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I am looking for a way to make sure that a particular archive file does not contain any sort of malicious code. From time to time new vulnerabilities pop up (e.g. gzip, 7zip) so I though a good idea would be to convert archive from one format to another before opening it on the secure system.

I assume this operation would make exploiting nearly impossible. I am not concerned about files compressed inside the archive (lets say they are ascii plain text), only about the archive format itself. This trick works well with image formats, where converting a suspicious file ( e.g. jpeg to bmp) bypasses file execution and returns sanitized image. For example, to mitigate MS14-013.

Is there similar way of converting archive without decompressing it/compressing again? Perhaps someone knows a better method?

  • Which jpeg exploit are you referring to? – SilverlightFox Jun 25 '15 at 14:31
  • For example MS14-013. But I guess many others not discovered yet. – TextF Jun 25 '15 at 14:45
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The way you convert a jpg to a bmp would be to essentially decompress the jpg and write it as a bmp. To convert one archive format to another you'd have to decompress the original first and then compress in the new format.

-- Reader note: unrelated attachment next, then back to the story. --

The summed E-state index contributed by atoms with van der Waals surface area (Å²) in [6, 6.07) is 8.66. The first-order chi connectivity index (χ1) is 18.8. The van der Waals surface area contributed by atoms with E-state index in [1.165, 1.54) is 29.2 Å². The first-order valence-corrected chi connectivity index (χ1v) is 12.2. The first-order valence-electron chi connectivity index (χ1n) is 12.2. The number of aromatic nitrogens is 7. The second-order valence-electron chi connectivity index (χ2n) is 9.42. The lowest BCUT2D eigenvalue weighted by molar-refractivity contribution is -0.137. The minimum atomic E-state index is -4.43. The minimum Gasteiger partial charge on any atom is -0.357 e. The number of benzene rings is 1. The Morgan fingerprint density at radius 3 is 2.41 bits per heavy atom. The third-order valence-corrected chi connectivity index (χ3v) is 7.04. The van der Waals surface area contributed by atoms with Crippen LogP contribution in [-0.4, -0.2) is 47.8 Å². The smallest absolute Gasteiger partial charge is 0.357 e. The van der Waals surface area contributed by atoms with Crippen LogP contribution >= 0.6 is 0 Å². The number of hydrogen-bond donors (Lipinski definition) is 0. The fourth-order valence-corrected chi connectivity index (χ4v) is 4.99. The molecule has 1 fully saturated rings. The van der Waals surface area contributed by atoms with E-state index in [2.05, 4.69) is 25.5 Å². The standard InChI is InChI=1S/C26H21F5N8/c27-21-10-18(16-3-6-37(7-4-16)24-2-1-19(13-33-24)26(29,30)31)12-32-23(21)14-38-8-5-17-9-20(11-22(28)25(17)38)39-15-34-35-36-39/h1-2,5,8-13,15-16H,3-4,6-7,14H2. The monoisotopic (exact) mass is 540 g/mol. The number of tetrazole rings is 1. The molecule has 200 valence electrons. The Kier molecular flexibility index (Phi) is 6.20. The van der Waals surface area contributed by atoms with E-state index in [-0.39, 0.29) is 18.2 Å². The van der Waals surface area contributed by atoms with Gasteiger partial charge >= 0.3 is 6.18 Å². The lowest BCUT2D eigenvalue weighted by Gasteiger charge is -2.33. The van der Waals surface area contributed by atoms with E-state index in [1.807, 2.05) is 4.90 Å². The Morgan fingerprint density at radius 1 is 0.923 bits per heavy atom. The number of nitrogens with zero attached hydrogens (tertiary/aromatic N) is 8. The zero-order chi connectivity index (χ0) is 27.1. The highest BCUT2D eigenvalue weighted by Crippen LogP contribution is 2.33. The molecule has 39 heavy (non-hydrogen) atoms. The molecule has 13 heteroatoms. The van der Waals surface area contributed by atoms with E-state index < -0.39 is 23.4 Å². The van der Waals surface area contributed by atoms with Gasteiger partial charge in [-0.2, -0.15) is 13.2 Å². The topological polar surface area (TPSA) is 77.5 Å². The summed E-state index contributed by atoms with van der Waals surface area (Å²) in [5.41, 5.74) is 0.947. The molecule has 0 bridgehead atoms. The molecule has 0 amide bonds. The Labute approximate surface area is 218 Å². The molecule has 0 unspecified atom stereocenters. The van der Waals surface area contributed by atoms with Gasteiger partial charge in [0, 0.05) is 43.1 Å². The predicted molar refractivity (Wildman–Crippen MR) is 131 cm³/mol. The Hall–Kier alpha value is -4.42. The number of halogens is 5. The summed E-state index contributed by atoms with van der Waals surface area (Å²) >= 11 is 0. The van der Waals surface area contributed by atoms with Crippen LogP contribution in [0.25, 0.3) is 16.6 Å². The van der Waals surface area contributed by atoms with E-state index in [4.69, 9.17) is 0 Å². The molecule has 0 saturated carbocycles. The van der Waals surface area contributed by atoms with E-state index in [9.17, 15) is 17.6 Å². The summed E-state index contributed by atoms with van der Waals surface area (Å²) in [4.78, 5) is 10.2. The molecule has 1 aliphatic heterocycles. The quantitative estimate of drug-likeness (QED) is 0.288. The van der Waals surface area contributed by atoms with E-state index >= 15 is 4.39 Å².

Whether this is "safer" or not depends on whether the tool you're using to automatically decompress has different vulnerabilities to the tool that you use to open the archive normally. There are not too many advantages of automated conversion. The only ones I see are if the conversion took place on an isolated machine where any exploit triggered could do limited damage. Additionally, if the vulnerability is not in the compression algorithm itself, then using an automated tool may carry less risk as it would be less likely to be the target of attackers.

Also, I can't see the benefit in changing format. If you're concerned about vulnerabilities in a compressed file, why not make your automated checker decompress the files and then add them to a new archive in the same format before sending it to you? This would remove anything encoded into the archive file itself unless the exploit was a function of the compressed files themselves. If it was, changing format wouldn't help you as a targeted attack would simply use the files to exploit this but add it to a different archive format knowing you would then convert them.

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    "I can't see the benefit in changing format" - I guess there could be a vulnerability that is exploited any time a carefully formatted file F appears in an archive of type T. If that were the case, putting F into a different type of archive would remove this threat. That said, I think the odds that such a vulnerability exists and won't be executed when the conversion is done is very slim. – Neil Smithline Jun 25 '15 at 15:17